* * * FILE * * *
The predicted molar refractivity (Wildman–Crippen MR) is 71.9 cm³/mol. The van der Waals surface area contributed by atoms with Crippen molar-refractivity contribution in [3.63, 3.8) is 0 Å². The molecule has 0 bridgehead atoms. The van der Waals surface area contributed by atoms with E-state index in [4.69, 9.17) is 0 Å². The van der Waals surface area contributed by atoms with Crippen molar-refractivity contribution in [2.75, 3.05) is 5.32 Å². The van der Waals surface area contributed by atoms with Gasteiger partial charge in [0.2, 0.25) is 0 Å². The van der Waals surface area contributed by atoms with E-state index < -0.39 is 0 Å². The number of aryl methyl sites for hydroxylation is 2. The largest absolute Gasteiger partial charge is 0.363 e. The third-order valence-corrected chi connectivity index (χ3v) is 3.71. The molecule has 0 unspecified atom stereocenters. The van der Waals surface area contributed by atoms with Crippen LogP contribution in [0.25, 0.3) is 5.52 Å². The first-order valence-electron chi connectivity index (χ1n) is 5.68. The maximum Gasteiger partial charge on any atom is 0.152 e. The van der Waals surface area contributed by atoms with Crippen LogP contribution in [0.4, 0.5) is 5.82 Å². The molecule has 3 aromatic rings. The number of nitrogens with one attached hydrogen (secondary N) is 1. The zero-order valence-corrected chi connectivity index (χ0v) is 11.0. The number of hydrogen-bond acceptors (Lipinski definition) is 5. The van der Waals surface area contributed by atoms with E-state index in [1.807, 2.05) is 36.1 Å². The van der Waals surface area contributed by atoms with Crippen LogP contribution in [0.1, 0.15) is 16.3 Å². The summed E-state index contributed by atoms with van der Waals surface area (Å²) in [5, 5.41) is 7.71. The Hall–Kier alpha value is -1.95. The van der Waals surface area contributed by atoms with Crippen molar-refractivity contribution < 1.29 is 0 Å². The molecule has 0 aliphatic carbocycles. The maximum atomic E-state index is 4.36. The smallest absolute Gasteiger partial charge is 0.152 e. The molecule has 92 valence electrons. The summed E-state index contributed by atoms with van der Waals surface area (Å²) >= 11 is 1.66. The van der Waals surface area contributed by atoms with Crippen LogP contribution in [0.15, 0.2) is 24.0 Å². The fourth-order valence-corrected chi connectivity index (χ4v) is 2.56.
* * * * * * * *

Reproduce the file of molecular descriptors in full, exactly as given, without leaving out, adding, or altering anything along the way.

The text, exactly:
The predicted molar refractivity (Wildman–Crippen MR) is 71.9 cm³/mol. The van der Waals surface area contributed by atoms with Crippen molar-refractivity contribution in [3.63, 3.8) is 0 Å². The molecule has 0 bridgehead atoms. The van der Waals surface area contributed by atoms with E-state index in [4.69, 9.17) is 0 Å². The van der Waals surface area contributed by atoms with Crippen molar-refractivity contribution in [2.75, 3.05) is 5.32 Å². The van der Waals surface area contributed by atoms with Gasteiger partial charge in [0.2, 0.25) is 0 Å². The van der Waals surface area contributed by atoms with E-state index < -0.39 is 0 Å². The number of aryl methyl sites for hydroxylation is 2. The largest absolute Gasteiger partial charge is 0.363 e. The third-order valence-corrected chi connectivity index (χ3v) is 3.71. The molecule has 0 unspecified atom stereocenters. The van der Waals surface area contributed by atoms with Crippen LogP contribution in [0.25, 0.3) is 5.52 Å². The first-order valence-electron chi connectivity index (χ1n) is 5.68. The maximum Gasteiger partial charge on any atom is 0.152 e. The van der Waals surface area contributed by atoms with Crippen LogP contribution in [0.4, 0.5) is 5.82 Å². The molecule has 3 aromatic rings. The number of nitrogens with one attached hydrogen (secondary N) is 1. The zero-order valence-corrected chi connectivity index (χ0v) is 11.0. The number of hydrogen-bond acceptors (Lipinski definition) is 5. The van der Waals surface area contributed by atoms with E-state index in [1.807, 2.05) is 36.1 Å². The van der Waals surface area contributed by atoms with Crippen LogP contribution in [0.1, 0.15) is 16.3 Å². The summed E-state index contributed by atoms with van der Waals surface area (Å²) in [5, 5.41) is 7.71. The Hall–Kier alpha value is -1.95. The van der Waals surface area contributed by atoms with Crippen molar-refractivity contribution < 1.29 is 0 Å². The molecule has 0 aliphatic carbocycles. The maximum atomic E-state index is 4.36. The smallest absolute Gasteiger partial charge is 0.152 e. The molecule has 92 valence electrons. The summed E-state index contributed by atoms with van der Waals surface area (Å²) >= 11 is 1.66. The van der Waals surface area contributed by atoms with Crippen LogP contribution in [0.15, 0.2) is 24.0 Å². The fourth-order valence-corrected chi connectivity index (χ4v) is 2.56.